Jerry Sandusky's trial has raised questions

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The eyewitness testimony that confronted jurors in Jerry Sandusky’s child-molestation trial this week was disturbing not only for its graphic descriptions of sex with boys, but for what it said about the people who surrounded and maybe even protected the once-revered Penn State assistant coach.

Former Penn State assistant football coach Jerry Sandusky's child molestation trial will enter its second week on Monday. The prosecution's case is nearly over.  FILE/ASSOCIATED PRESS
FILE/ASSOCIATED PRESS
Former Penn State assistant football coach Jerry Sandusky's child molestation trial will enter its second week on Monday. The prosecution's case is nearly over.

Eight accusers took the witness stand and described how Sandusky molested them in campus showers, hotel bathrooms, a basement bedroom, a sauna used by the football team – right under the noses of his friends, colleagues, family members and acquaintances.

The Sandusky story, the way authorities have framed it, is one littered with missed chances to stop an alleged rapist who allegedly preyed on children for years.

Prosecutors have hinted that top university officials knew far more about Sandusky’s alleged proclivities than they have let on, submitting a document Monday that says Penn State’s former vice president – himself facing charges related to the scandal – maintained a file on Sandusky a decade ago. A Penn State trustee told The Associated Press he now suspects a cover-up.

Yet evidence and testimony from the trial also show there were plenty of people, not just those at the highest levels of the university, who had ample opportunity to stop a man accused of violating 10 boys over 15 years:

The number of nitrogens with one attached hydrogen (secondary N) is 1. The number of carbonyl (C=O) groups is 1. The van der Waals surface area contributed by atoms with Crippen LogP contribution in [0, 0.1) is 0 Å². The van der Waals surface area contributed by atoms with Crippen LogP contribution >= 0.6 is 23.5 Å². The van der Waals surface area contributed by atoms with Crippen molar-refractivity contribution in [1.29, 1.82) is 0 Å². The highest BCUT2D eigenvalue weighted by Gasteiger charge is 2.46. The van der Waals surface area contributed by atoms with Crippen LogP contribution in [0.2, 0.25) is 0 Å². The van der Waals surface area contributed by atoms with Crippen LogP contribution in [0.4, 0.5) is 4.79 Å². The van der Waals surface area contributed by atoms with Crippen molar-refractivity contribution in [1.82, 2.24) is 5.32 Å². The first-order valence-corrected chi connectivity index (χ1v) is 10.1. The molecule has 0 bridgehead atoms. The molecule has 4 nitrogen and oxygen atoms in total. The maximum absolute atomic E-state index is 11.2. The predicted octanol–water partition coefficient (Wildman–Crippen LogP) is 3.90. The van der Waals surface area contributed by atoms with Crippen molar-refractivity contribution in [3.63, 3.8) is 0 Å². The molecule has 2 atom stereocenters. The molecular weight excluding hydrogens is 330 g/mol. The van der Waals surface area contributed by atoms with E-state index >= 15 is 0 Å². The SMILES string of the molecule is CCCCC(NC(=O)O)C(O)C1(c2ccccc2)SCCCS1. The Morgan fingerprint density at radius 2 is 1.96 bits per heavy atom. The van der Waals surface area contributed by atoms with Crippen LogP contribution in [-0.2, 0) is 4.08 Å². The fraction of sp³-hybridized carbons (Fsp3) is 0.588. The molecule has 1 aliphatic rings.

• A janitor failed to tell authorities he allegedly caught Sandusky performing oral sex on a boy in a campus shower a dozen years ago.

• A district attorney with a reputation for prosecuting cases involving children and sexual abuse victims declined to charge Sandusky over a 1998 molestation allegation. The DA, Ray Gricar, disappeared in 2005 and was declared legally dead last year.

• School district officials were skeptical of abuse claims brought by the young man known in court papers as Victim 1 because, the accuser testified, Sandusky was considered to have a “heart of gold.” Victim 1’s allegations eventually triggered the state investigation that produced charges.

• One accuser testified he screamed out for help at least once when Sandusky’s wife, Dottie, was in the house. He doesn’t know whether she heard his cries.

• And, famously, coaching assistant Mike McQueary saw Sandusky having what he believed to be anal sex with a young boy in 2001. But his report to Athletic Director Tim Curley and Vice President Gary Schultz went nowhere.

The trial is scheduled to enter its fifth day Monday as prosecutors near the end of their case. Sandusky denies all the charges, saying that while he showered with boys, he never touched them sexually. His attorney has suggested the accusers are twisting the truth because they intend to sue.


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